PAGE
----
Don't worry, he isn't going to be a delinquent. I think there was some very balanced reactions involved here, keep things in perspective. You are lucky on several accounts. Some schools would have called the cops, some car owners would be livid and contacting lawyers. Your son was just being 5 and testing how far he could throw things, not thinking of the consequences. The school gave him an appropriate consequence. If you give one of your own, I hope you balance it at well, remembering that he is being disciplined already. I do think that your backing up the other disciple is a great thing to do. My son was 11 or 12 when he actually broke the windows in a school behind us. Police WERE called and it was appropriately handled-I didn't make excuses, I supported him, showing up, but didn't try to 'get him off' I wanted him to take responsibility for his actions-he was fined(restitution) and had to do community service. Then he didn't have a record from the minute he completed the conditions. His friend (of course there was another kid!) had parents who hired a lawyer, did their best to blame my kid, let their kid think he was being unfairly treated and ended up with a huge legal bill, a kid whose record didn't go away YET (he is not quite 18 now) and a strained friendship(for years they wouldn't let the kids even talk. They live next door.) The same judge treated him very differently. Love them, don't make excuses when they clearly have done something wrong, and let them face the natural consequences. Then you won't be trying to get them off on technicalities later!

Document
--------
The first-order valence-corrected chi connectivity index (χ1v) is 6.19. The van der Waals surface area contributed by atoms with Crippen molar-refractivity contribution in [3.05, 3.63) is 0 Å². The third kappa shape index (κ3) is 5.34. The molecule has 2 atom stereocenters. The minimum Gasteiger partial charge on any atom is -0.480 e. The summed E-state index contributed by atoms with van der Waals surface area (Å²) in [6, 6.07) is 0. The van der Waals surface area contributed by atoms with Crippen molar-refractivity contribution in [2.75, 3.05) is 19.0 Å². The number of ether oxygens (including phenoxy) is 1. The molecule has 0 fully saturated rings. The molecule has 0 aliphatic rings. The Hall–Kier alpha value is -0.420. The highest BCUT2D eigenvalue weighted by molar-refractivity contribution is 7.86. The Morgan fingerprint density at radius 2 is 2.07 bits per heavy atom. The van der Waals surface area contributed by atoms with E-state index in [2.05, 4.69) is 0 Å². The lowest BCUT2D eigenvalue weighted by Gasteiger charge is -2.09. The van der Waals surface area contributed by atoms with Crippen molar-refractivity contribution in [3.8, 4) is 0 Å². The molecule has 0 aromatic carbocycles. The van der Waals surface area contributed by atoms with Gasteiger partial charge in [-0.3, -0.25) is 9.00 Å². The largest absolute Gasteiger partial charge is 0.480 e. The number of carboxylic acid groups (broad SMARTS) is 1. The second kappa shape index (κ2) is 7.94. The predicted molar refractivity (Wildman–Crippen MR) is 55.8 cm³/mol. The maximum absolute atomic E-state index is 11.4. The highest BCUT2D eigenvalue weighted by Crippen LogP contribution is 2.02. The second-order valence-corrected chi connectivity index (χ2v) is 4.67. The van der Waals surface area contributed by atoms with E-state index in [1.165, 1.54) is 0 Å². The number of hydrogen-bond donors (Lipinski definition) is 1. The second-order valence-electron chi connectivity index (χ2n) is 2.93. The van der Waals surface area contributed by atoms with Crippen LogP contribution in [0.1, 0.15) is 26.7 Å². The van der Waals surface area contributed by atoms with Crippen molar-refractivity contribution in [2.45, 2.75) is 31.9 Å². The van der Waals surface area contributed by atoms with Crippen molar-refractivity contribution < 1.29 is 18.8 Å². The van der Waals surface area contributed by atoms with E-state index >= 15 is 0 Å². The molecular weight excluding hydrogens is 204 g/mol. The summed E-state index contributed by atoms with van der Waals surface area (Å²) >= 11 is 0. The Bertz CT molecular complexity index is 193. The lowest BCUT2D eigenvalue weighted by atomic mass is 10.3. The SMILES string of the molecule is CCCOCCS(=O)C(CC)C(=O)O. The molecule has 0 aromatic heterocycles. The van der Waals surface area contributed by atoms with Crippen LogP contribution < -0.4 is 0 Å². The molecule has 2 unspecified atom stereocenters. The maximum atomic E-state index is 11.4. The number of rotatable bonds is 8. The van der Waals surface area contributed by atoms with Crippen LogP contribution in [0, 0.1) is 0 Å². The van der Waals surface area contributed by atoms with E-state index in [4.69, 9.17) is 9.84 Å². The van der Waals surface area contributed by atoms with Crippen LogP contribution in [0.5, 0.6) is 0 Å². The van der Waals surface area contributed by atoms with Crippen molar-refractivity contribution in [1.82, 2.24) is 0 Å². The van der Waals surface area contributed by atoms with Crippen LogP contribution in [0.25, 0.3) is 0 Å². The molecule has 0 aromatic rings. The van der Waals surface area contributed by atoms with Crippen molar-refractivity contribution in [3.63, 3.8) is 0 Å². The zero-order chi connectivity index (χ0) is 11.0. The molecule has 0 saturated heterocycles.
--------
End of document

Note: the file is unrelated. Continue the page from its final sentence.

I just got one of *those* calls from my son's school
There is a wonderful book on Christian parenting called "Shepherding Your Child's Heart" by Ted Tripp. I don't know if that would be of interest, but I wish I had read it when the kiddies were younger.
In discipline, it is important to remember that children...act like children! They don't always realize the consequences of their actions (ie throwing a stick in this direction will impact the car and dent it). Especially at age 5 when the brain is still developing: distance perception is still immature until the teen years. So, if it truly was an accident and not willful violence, then you would want to show grace in your dealings. This doesn't mean doing nothing, but being careful not to overdo it with an unloving heavy handed attitude. Is he sorry (I'm sure he is)? Does he understand why it was a bad thing and that it is important to make ammends? Does he know that you still love him? (and there will be more mistakes to come, that's just human nature, but he needs to know your love is unconditional)
Sometimes it is hard to be a parent! Just remember what a precious gift he is to you, and be thankful for the opportunity to help him learn as he grows.
wow. first of all breathe, and chill out!
I have a five and eight year old. my five year old has thrown things in the house, yard, etc. and then realized as the object was flying through the air - uh-oh! I shouldn't have done that! (you could tell by the expression on her face)
have you asked him why he did it? maybe he was playing around with his friends and threw the stick and it just so happened to hit the car. it doesn't sound malicious at all, and he is probably feeling bad about it. did he tell you about it before the school called? what was his reaction when you brought it up to him? I'd go by those things to decide a punishment.